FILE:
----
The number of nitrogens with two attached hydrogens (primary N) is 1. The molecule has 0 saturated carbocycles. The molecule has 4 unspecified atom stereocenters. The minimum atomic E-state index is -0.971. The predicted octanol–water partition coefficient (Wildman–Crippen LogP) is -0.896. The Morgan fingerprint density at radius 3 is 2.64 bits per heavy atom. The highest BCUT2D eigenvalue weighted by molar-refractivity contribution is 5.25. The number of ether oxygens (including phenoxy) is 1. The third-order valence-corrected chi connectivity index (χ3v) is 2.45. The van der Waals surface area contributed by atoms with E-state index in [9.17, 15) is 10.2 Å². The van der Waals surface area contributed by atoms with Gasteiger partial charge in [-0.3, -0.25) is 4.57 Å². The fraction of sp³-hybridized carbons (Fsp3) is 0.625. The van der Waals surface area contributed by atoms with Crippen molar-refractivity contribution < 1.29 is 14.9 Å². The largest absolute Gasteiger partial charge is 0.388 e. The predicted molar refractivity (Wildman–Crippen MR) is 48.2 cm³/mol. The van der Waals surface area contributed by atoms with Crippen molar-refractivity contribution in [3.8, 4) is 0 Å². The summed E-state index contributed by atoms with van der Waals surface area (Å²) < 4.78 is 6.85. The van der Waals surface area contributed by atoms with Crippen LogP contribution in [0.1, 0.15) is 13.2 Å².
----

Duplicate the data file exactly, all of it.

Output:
The number of nitrogens with two attached hydrogens (primary N) is 1. The molecule has 0 saturated carbocycles. The molecule has 4 unspecified atom stereocenters. The minimum atomic E-state index is -0.971. The predicted octanol–water partition coefficient (Wildman–Crippen LogP) is -0.896. The Morgan fingerprint density at radius 3 is 2.64 bits per heavy atom. The highest BCUT2D eigenvalue weighted by molar-refractivity contribution is 5.25. The number of ether oxygens (including phenoxy) is 1. The third-order valence-corrected chi connectivity index (χ3v) is 2.45. The van der Waals surface area contributed by atoms with E-state index in [9.17, 15) is 10.2 Å². The van der Waals surface area contributed by atoms with Gasteiger partial charge in [-0.3, -0.25) is 4.57 Å². The fraction of sp³-hybridized carbons (Fsp3) is 0.625. The van der Waals surface area contributed by atoms with Crippen molar-refractivity contribution < 1.29 is 14.9 Å². The largest absolute Gasteiger partial charge is 0.388 e. The predicted molar refractivity (Wildman–Crippen MR) is 48.2 cm³/mol. The van der Waals surface area contributed by atoms with Crippen molar-refractivity contribution in [3.8, 4) is 0 Å². The summed E-state index contributed by atoms with van der Waals surface area (Å²) < 4.78 is 6.85. The van der Waals surface area contributed by atoms with Crippen LogP contribution in [0.1, 0.15) is 13.2 Å².